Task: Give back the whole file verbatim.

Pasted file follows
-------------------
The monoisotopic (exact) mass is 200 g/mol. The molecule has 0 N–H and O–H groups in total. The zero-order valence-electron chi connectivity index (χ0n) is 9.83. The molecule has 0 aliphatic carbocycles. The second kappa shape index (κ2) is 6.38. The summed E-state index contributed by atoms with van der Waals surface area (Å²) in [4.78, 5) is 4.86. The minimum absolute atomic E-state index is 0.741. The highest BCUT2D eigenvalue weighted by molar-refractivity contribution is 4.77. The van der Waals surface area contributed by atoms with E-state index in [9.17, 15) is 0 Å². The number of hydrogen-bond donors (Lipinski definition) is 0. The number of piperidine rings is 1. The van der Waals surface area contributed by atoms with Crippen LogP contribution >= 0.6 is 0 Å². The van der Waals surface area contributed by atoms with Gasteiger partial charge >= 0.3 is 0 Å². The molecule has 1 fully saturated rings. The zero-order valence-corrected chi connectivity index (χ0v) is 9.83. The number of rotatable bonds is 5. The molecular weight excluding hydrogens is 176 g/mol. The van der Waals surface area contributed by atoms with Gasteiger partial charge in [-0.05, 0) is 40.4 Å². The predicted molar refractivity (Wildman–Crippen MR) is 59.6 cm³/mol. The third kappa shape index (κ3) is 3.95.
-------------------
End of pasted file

The monoisotopic (exact) mass is 200 g/mol. The molecule has 0 N–H and O–H groups in total. The zero-order valence-electron chi connectivity index (χ0n) is 9.83. The molecule has 0 aliphatic carbocycles. The second kappa shape index (κ2) is 6.38. The summed E-state index contributed by atoms with van der Waals surface area (Å²) in [4.78, 5) is 4.86. The minimum absolute atomic E-state index is 0.741. The highest BCUT2D eigenvalue weighted by molar-refractivity contribution is 4.77. The van der Waals surface area contributed by atoms with E-state index in [9.17, 15) is 0 Å². The number of hydrogen-bond donors (Lipinski definition) is 0. The number of piperidine rings is 1. The van der Waals surface area contributed by atoms with Crippen LogP contribution >= 0.6 is 0 Å². The van der Waals surface area contributed by atoms with Gasteiger partial charge >= 0.3 is 0 Å². The molecule has 1 fully saturated rings. The zero-order valence-corrected chi connectivity index (χ0v) is 9.83. The number of rotatable bonds is 5. The molecular weight excluding hydrogens is 176 g/mol. The van der Waals surface area contributed by atoms with Gasteiger partial charge in [-0.05, 0) is 40.4 Å². The predicted molar refractivity (Wildman–Crippen MR) is 59.6 cm³/mol. The third kappa shape index (κ3) is 3.95.